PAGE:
The Glen of Ghosts – Kilmartin

The Southern Stone circle at Temple Wood, Kilmartin. From www.flickriver.com

The Southern Stone circle at Temple Wood, Kilmartin. From http://www.flickriver.com

Kilmartin has one of the most important concentrations of Neolithic monuments in the UK. Within 6 miles of Kilmartin there are over 150 prehistoric sites: standing stones, cup and ring-marked rocks, cists, cairns, stone circles.

And it isn’t just a place for pre-history, Dunadd, the hill fort which was the seat of power of the Celtic kingdom of Dalriada is only one of many hill forts in the glen.

And if that wasn’t enough, the area also has an incredible wealth of early Christian history. Kilmartin Church has an important collection of medieval grave stones and two crosses, one from the 9th or 10th Century. Once, monks inhabited cells, and built chapels on the area’s wind-swept promontories.

sites-map - kil,artinThis links to an interactive map of the sites in the glen on the Kilmartin House Museum site

This photo links to an interactive map of the sites in the glen on the Kilmartin House Museum website

All in, there are 800 historic monuments within a small radius of Kilmartin.

Kilmartin is one of my all-time favorite places. The first time I came here around 15 years ago I was totally blown away by the monuments, the wonderful little museum and the fabulous cafe, with a green oak-beamed conservatory.

On this visit we walked from the museum, after the kids had ground barley using various methods and taken rubbings of stone carvings, on a 2-mile walk to some of the closest monuments. It took us to four cairns in the linear cemetery (sliding back a trap-door to climb into the grave of one) a field of standing stones, and the famous stone circles of temple wood. We could have made a short detour to some cup and ring marked rocks and even more standing stones but a rebellion in the ranks necessitated a swift return for tea and enormous slices of cake in the Kilmartin Museum cafe.

The walk we did must have been a good one as Neil Oliver, archaeologist and broadcaster has made a podcast leading you on roughly the same walk we did (click the icon to download)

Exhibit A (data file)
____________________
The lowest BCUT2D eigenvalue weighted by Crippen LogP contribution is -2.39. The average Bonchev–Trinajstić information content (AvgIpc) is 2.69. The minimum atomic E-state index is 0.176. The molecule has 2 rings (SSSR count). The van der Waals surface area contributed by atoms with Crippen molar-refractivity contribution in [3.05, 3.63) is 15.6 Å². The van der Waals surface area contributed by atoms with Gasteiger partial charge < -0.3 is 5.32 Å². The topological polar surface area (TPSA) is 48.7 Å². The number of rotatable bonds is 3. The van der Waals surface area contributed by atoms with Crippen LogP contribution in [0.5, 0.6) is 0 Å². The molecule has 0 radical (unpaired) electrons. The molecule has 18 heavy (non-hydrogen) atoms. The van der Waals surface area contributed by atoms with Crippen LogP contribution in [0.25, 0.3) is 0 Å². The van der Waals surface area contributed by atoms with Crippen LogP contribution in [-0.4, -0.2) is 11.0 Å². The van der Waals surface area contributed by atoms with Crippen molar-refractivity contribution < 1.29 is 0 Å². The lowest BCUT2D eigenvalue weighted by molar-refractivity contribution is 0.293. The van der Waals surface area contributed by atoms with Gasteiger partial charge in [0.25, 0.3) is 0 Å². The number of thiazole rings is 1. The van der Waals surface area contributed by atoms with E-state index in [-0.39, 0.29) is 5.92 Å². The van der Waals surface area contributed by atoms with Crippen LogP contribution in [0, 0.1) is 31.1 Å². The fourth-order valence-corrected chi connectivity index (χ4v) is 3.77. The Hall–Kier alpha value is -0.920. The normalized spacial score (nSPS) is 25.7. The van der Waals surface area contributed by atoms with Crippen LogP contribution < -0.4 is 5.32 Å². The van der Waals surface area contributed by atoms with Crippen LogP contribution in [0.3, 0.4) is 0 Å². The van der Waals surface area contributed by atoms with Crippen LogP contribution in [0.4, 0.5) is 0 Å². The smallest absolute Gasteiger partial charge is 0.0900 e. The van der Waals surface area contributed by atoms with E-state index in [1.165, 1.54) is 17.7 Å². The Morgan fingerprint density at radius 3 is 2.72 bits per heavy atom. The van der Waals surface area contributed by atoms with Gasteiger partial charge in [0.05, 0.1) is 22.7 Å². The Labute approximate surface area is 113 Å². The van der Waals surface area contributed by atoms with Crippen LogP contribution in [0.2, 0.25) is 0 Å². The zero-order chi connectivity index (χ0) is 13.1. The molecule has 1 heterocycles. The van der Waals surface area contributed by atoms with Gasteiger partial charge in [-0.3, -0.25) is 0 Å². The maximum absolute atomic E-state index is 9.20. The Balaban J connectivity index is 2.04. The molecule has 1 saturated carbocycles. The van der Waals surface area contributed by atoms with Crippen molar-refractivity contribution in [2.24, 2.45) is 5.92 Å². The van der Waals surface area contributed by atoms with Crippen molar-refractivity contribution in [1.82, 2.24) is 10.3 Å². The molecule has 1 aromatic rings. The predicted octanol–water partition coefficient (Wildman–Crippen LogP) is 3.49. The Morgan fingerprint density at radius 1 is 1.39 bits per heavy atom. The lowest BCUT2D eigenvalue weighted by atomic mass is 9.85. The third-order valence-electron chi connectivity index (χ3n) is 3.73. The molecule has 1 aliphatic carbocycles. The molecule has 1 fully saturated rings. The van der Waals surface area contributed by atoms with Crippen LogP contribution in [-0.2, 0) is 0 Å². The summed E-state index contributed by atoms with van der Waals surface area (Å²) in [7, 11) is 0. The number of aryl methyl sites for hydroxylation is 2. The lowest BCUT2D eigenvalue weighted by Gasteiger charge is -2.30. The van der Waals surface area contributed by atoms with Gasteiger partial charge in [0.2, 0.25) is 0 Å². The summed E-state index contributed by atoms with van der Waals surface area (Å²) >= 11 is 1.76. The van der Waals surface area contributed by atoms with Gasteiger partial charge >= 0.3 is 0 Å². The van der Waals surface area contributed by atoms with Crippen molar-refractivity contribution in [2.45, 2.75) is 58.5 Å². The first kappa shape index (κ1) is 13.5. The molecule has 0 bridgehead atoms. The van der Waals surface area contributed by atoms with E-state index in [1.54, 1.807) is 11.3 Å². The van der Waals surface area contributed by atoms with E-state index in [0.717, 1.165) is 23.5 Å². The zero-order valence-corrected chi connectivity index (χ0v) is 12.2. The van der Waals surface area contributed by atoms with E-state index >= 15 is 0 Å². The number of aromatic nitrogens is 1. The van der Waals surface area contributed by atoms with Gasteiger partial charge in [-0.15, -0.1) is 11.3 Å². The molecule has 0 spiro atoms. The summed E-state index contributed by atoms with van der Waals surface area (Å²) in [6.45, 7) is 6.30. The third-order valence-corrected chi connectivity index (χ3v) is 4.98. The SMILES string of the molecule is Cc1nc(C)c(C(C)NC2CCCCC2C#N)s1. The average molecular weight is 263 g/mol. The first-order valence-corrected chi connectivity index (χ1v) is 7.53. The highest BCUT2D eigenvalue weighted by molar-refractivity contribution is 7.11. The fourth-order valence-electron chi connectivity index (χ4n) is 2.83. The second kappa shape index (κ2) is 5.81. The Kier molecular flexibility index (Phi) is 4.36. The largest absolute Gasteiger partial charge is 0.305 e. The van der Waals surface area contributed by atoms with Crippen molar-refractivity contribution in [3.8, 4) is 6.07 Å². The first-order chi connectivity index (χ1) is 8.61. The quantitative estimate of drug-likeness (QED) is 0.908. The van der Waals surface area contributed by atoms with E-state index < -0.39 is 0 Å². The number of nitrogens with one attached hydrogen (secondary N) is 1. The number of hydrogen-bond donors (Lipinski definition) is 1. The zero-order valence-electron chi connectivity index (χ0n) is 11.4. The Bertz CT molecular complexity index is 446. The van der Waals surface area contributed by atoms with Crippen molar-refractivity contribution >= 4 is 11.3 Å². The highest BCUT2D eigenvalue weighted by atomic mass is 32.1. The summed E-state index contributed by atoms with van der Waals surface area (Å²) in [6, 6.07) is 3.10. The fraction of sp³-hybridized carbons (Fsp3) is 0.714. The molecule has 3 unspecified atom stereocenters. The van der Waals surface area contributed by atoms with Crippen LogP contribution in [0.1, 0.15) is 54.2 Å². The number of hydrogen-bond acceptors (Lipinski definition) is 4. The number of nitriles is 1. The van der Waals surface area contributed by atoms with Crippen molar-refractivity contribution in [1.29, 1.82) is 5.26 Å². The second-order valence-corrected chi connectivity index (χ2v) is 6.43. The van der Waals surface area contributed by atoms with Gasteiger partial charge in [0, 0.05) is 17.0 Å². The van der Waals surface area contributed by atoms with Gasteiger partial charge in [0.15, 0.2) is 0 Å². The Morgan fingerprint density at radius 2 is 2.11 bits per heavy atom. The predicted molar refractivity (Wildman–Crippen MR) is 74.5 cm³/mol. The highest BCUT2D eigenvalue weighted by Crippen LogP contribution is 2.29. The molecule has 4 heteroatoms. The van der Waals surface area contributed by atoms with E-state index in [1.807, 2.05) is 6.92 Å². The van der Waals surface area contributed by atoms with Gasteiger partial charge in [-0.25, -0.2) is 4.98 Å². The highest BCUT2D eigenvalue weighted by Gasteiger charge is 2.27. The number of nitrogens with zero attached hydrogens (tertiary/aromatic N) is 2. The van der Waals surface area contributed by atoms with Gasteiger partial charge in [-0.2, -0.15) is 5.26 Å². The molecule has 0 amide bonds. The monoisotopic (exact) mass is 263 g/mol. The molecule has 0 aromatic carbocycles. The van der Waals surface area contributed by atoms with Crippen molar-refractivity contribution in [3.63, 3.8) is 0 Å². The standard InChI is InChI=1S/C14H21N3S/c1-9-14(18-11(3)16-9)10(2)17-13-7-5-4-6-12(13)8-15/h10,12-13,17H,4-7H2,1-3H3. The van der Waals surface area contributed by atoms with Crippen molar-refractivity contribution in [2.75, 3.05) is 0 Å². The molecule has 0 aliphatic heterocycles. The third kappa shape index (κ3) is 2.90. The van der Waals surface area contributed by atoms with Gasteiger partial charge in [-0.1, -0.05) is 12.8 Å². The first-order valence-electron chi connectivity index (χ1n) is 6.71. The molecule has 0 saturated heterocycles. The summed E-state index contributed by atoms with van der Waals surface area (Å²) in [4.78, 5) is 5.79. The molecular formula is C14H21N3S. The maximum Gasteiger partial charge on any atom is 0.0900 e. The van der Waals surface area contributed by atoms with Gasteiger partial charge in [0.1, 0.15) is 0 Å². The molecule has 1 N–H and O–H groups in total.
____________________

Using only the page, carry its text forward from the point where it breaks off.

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After Kilmartin itself, no-one should miss the hill fort of Dunadd. This volcanic plug, worn down by many ice-ages, still stands out in the floodplain passed by a meander of the river Add. It is a short dunaddclimb to the top and you pass through the natural fortifications and some of the original walls before emerging on the atmospheric plateau. On a rock at the top is carved a deep footprint, about size 4), a bowl, and a celtic wild boar. It is great to be able to put your own foot (if it fits!) into the place where, more than a thousand years ago, the kings of Dalriada were invested with their power.

There is a special atmosphere at Dunadd, the wind is never still, to the south you see the bog of Moine Mhor, which would have covered much more of the glen in the time of the Celts, and it is not hard to imagine that these ancient people are still close by.

The BBC programme ‘History of Scotland’ included Dunadd in the first episode of the series. (click below to view a clip)20130413-173026.jpg

Kilmartin is a place with deep roots and where you feel the past draw very close. The glen has seen many thousands of years of human habitation, and each people has left their mark on the landscape for us to read today in this Glen of Ghosts.

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If you are looking for accommodation not too far away then the eccentric Lunga Estate has a few self-catering huts which are available by the night (minimum 3 nights). The one we stayed in was fantastic , perched overlooking the sea with amazing views, wood burning stove, and heaving bookshelves.

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The conservatory at Kilmartin House Museum’s cafe

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